On the other hand, according to a recent business-news article focused on the Fargo-Moorhead area, North Dakota’s 14 percent vacancy rate is double that of its neighboring states and the U.S. as a whole. Vacancy rates recently hit long-term highs last year in Fargo, that state’s largest city, but are beginning to fall.1
The JCHS report also contains insights on people who rent their homes. Whites make up the largest share of renters. Across all races, renters are most likely to be under age 35, and the most likely household type is living alone with no children. However, from 2004 to 2018, nearly two-thirds of the increase in renter households came from people over the age of 55, and more than three-quarters of the increase in renter households came from households of color.
Here, too, Ninth District states differ from the national trends in notable ways. According to the Minneapolis Fed’s analysis, in Montana, the share of renter households headed by someone who is white did not change much from 2004 to 2018. In the Dakotas, meanwhile, the share of renter households headed by a person of color more than doubled.2
“We have to think about who’s deciding where things are allowed to be built, and what we’re allowed to build there.”
—Deidre Schmidt, CommonBond
Taken together, findings from the JCHS report detail a rental housing market drastically different from the one renters, landlords, and developers faced in the not-too-distant past. To address the current situation, “we have to think about who’s deciding where things are allowed to be built, and what we’re allowed to build there,” said Deidre Schmidt, president and CEO of CommonBond, one of the largest affordable housing providers in the Midwest.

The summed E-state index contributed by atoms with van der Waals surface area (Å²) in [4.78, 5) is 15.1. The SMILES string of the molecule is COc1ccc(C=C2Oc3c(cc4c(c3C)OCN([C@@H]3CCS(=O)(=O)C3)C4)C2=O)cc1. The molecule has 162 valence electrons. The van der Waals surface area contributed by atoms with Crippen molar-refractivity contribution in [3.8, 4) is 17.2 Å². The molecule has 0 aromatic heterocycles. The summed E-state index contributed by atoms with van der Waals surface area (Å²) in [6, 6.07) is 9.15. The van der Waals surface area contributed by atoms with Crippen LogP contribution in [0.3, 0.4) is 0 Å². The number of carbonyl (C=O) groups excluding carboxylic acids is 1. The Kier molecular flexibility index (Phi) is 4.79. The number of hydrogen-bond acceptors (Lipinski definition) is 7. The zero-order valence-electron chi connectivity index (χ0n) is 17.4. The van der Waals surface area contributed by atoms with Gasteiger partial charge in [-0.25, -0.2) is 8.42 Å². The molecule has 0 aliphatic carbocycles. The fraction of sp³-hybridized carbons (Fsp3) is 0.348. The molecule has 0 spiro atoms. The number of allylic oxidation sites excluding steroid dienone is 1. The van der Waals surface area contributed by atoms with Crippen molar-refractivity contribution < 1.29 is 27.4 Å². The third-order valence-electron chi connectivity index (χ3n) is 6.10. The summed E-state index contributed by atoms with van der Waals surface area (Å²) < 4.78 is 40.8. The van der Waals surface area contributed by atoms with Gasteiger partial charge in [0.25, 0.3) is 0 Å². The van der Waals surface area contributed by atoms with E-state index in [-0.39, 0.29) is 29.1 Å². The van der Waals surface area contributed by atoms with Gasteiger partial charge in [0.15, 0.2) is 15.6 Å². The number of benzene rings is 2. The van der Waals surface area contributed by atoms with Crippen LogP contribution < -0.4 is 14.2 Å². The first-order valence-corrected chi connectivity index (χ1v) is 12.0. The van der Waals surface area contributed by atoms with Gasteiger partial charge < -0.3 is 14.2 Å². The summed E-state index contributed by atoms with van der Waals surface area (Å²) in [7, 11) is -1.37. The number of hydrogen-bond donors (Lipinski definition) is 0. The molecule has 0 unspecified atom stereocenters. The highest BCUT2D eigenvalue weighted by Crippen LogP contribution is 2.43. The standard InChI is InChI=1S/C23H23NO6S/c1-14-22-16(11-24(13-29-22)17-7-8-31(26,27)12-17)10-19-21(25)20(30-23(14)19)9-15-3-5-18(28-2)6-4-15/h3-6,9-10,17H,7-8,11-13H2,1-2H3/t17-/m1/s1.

Under the current policy and market environment, by Tony Barranco’s estimate, “$1.5 billion worth of housing needs to fall from the sky tomorrow” to address the Twin Cities’ low vacancy rate. “That’s 6,000 units, or a year’s supply,“ he said.
Reducing construction costs and complexities across the overall rental-housing market is one approach to increase the affordable options available to renters. Kashkari argued that “unlocking the private sector” by making it easier to build rental housing is vital to solving affordability problems for renters across the income spectrum. “We have evidence that even [increasing the supply of] luxury units can create opportunities for lower-income renters to find affordable units,” he said.
Kashkari also acknowledged the importance of income-targeted subsidies in housing people who may not earn enough to afford market-rate rentals. Whitney Airgood-Obrycki, one of the report’s authors, pointed out that there is not enough federal funding to meet demand for rental assistance. Only 1 in 4 households eligible for housing assistance receives it, she said.
Policymakers’ actions—and, in some cases, inaction—ultimately impact “who’s in, who’s out, and who has a home,” said Minnesota Lieutenant Governor Peggy Flanagan, who described how her family found a home when she was a child thanks to federal rental assistance. Her remarks highlighted the importance of framing housing policy conversations with a concept of “us” rather than “those people.”
That’s why, when discussing the price of new units or increased subsidies, it’s important to remember that “we are paying so much” when we don’t address affordability issues, said Ho. “We are paying in our schools, we are paying in our health care system, we are paying with a reduced level of economic competitiveness. We can’t afford not to do this.”
Mayor Jacob Frey of Minneapolis agreed. “It costs a county or a city three times as much for someone to cycle through shelter and services as it does to have them in stable housing,” he said.
Frey described another reason to invest in affordable housing—and to address economic and racial housing segregation that can be reinforced by policies like zoning and land use regulations.
“I believe in diversity in neighborhoods—racial, yes, but diversity of all kinds,” he said. “The mix of ideas and opportunities is what it takes to create a truly great city.”